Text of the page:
The Fourth R: Reasoning/Computational Thinking
Reading, writing, and arithmetic (math)—the three Rs—are considered to be the basics of education. At the PreK-12 level, students are required to take year after year of coursework in these areas. If students go on to college, they typically are required to take additional coursework in one or more of these areas. Indeed, a great many students entering college do so poorly on placement exams that they are required to start their college work with remedial courses that do not carry credit toward their degree (ACT, 2015). Quoting from the ACT article:
The ACT (2015) provides data annually on the percentages of students going on to college who were “qualified” in English, Reading, Mathematics, Science, and All Four Subjects. The site referenced above provides data for the past five years. During that time, the percentage qualified in all four areas went from 25% to 28%. English, Reading, and Math showed modest declines, and science showed a modest increase. In summary, the situation has not improved much over the past five years, and over 70% of students entering college need to take remedial coursework in one or more of the basic subject areas.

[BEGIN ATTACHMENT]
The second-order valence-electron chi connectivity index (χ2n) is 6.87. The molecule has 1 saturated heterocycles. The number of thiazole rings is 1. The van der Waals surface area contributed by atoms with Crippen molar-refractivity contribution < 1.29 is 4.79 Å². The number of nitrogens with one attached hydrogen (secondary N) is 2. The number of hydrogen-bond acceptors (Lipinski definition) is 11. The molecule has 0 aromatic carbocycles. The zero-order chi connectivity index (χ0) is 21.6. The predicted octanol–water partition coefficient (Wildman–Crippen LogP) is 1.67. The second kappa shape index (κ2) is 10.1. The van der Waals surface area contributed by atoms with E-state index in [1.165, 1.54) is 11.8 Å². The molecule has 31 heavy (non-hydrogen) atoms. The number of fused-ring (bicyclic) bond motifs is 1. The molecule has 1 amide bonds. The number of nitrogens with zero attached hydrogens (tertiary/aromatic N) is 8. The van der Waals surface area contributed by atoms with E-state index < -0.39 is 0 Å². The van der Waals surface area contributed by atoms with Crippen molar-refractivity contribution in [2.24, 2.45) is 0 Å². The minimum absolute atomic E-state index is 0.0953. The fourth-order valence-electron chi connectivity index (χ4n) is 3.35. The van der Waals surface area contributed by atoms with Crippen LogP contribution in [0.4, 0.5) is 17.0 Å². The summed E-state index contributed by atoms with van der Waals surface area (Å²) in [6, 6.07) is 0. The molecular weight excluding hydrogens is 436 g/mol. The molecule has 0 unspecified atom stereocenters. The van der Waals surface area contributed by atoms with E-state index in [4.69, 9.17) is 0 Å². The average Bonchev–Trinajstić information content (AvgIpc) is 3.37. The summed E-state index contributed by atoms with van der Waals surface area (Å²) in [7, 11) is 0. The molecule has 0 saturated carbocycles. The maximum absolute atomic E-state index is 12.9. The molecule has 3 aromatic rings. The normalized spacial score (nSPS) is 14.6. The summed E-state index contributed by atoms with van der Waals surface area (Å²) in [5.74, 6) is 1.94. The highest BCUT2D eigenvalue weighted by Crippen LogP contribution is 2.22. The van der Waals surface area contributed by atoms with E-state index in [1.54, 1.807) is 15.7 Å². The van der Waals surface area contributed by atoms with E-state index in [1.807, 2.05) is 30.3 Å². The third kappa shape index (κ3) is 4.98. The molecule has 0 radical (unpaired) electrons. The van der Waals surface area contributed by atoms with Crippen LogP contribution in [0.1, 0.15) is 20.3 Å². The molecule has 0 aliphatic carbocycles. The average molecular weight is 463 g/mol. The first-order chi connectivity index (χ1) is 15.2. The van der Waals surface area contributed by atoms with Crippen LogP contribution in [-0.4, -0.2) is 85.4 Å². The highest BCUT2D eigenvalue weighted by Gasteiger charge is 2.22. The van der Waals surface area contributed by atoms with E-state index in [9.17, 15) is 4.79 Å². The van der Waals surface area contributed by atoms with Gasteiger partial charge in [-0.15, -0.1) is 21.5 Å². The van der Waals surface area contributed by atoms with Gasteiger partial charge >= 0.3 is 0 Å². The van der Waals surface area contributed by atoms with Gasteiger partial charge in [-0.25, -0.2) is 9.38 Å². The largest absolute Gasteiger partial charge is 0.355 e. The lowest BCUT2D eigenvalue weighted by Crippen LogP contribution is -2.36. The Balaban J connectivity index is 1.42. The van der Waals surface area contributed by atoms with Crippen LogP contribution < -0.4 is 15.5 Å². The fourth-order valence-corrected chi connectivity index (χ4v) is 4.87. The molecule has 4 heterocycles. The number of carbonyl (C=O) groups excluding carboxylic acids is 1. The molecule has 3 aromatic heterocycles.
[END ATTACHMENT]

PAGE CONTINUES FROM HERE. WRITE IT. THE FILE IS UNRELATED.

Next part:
We live at a time when a fourth R (Reasoning/Computational Thinking) has emerged. See my recent free book, The Fourth R (Moursund, 12/23/2016). The 4th R makes use of both human brain and computer brain to answer questions, represent and solve problems, and accomplish tasks.
My short book recommends that the fourth R be thoroughly integrated throughout the PreK-12 curriculum in each discipline area students study during their many years in school. In higher education, I recommend that the four Rs be treated equally, thoroughly integrated into each course students take. The emphasis on each of the four Rs should, of course, be appropriate to the specific discipline a course is covering.